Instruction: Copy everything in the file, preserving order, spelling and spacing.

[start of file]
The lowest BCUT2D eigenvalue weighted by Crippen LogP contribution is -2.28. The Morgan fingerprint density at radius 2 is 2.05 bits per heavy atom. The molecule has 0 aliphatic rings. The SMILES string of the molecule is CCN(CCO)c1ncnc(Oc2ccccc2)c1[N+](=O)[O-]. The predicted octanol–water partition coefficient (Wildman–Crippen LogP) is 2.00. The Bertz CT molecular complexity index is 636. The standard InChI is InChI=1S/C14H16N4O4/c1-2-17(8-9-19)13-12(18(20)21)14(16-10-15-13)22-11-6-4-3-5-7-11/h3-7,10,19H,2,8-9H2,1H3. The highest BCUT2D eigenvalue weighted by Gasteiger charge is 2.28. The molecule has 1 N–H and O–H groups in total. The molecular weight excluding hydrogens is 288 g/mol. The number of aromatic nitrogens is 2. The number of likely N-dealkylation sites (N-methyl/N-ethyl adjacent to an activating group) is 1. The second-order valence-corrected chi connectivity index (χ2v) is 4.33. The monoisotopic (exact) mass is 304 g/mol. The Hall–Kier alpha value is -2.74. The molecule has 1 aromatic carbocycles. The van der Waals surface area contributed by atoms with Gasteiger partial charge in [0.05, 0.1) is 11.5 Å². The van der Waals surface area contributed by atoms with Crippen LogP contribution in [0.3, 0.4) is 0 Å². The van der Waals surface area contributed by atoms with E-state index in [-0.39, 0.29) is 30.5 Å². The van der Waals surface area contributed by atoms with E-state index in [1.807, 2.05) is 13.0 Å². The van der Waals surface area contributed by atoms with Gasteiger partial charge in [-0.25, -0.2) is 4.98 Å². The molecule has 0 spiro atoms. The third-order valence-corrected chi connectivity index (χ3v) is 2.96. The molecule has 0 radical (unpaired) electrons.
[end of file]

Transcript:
The lowest BCUT2D eigenvalue weighted by Crippen LogP contribution is -2.28. The Morgan fingerprint density at radius 2 is 2.05 bits per heavy atom. The molecule has 0 aliphatic rings. The SMILES string of the molecule is CCN(CCO)c1ncnc(Oc2ccccc2)c1[N+](=O)[O-]. The predicted octanol–water partition coefficient (Wildman–Crippen LogP) is 2.00. The Bertz CT molecular complexity index is 636. The standard InChI is InChI=1S/C14H16N4O4/c1-2-17(8-9-19)13-12(18(20)21)14(16-10-15-13)22-11-6-4-3-5-7-11/h3-7,10,19H,2,8-9H2,1H3. The highest BCUT2D eigenvalue weighted by Gasteiger charge is 2.28. The molecule has 1 N–H and O–H groups in total. The molecular weight excluding hydrogens is 288 g/mol. The number of aromatic nitrogens is 2. The number of likely N-dealkylation sites (N-methyl/N-ethyl adjacent to an activating group) is 1. The second-order valence-corrected chi connectivity index (χ2v) is 4.33. The monoisotopic (exact) mass is 304 g/mol. The Hall–Kier alpha value is -2.74. The molecule has 1 aromatic carbocycles. The van der Waals surface area contributed by atoms with Gasteiger partial charge in [0.05, 0.1) is 11.5 Å². The van der Waals surface area contributed by atoms with Crippen LogP contribution in [0.3, 0.4) is 0 Å². The van der Waals surface area contributed by atoms with E-state index in [-0.39, 0.29) is 30.5 Å². The van der Waals surface area contributed by atoms with E-state index in [1.807, 2.05) is 13.0 Å². The van der Waals surface area contributed by atoms with Gasteiger partial charge in [-0.25, -0.2) is 4.98 Å². The molecule has 0 spiro atoms. The third-order valence-corrected chi connectivity index (χ3v) is 2.96. The molecule has 0 radical (unpaired) electrons.